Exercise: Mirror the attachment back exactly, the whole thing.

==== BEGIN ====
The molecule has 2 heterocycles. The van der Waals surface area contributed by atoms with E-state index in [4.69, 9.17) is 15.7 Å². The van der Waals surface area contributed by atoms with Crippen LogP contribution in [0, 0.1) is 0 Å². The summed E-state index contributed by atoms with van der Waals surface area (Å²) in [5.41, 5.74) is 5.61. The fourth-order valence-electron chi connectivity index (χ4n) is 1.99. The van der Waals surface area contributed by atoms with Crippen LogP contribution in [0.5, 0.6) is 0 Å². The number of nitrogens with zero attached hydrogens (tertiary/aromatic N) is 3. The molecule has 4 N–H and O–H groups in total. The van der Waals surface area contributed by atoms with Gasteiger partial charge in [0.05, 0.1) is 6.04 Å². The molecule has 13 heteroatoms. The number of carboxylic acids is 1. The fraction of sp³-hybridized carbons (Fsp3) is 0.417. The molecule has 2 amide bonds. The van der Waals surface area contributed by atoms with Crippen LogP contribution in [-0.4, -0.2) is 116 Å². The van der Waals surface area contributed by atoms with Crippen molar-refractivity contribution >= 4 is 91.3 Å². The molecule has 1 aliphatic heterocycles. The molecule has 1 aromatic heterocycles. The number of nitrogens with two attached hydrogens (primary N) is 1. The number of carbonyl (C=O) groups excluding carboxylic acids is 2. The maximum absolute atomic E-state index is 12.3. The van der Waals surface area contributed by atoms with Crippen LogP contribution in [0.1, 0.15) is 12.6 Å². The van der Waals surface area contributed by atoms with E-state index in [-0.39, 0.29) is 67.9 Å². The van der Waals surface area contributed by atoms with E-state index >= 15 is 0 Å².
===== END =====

The molecule has 2 heterocycles. The van der Waals surface area contributed by atoms with E-state index in [4.69, 9.17) is 15.7 Å². The van der Waals surface area contributed by atoms with Crippen LogP contribution in [0, 0.1) is 0 Å². The summed E-state index contributed by atoms with van der Waals surface area (Å²) in [5.41, 5.74) is 5.61. The fourth-order valence-electron chi connectivity index (χ4n) is 1.99. The van der Waals surface area contributed by atoms with Crippen LogP contribution in [0.5, 0.6) is 0 Å². The number of nitrogens with zero attached hydrogens (tertiary/aromatic N) is 3. The molecule has 4 N–H and O–H groups in total. The van der Waals surface area contributed by atoms with Gasteiger partial charge in [0.05, 0.1) is 6.04 Å². The molecule has 13 heteroatoms. The number of carboxylic acids is 1. The fraction of sp³-hybridized carbons (Fsp3) is 0.417. The molecule has 2 amide bonds. The van der Waals surface area contributed by atoms with Crippen LogP contribution in [-0.4, -0.2) is 116 Å². The van der Waals surface area contributed by atoms with Crippen molar-refractivity contribution >= 4 is 91.3 Å². The molecule has 1 aliphatic heterocycles. The molecule has 1 aromatic heterocycles. The number of nitrogens with two attached hydrogens (primary N) is 1. The number of carbonyl (C=O) groups excluding carboxylic acids is 2. The maximum absolute atomic E-state index is 12.3. The van der Waals surface area contributed by atoms with Crippen LogP contribution in [0.1, 0.15) is 12.6 Å². The van der Waals surface area contributed by atoms with E-state index in [-0.39, 0.29) is 67.9 Å². The van der Waals surface area contributed by atoms with E-state index >= 15 is 0 Å².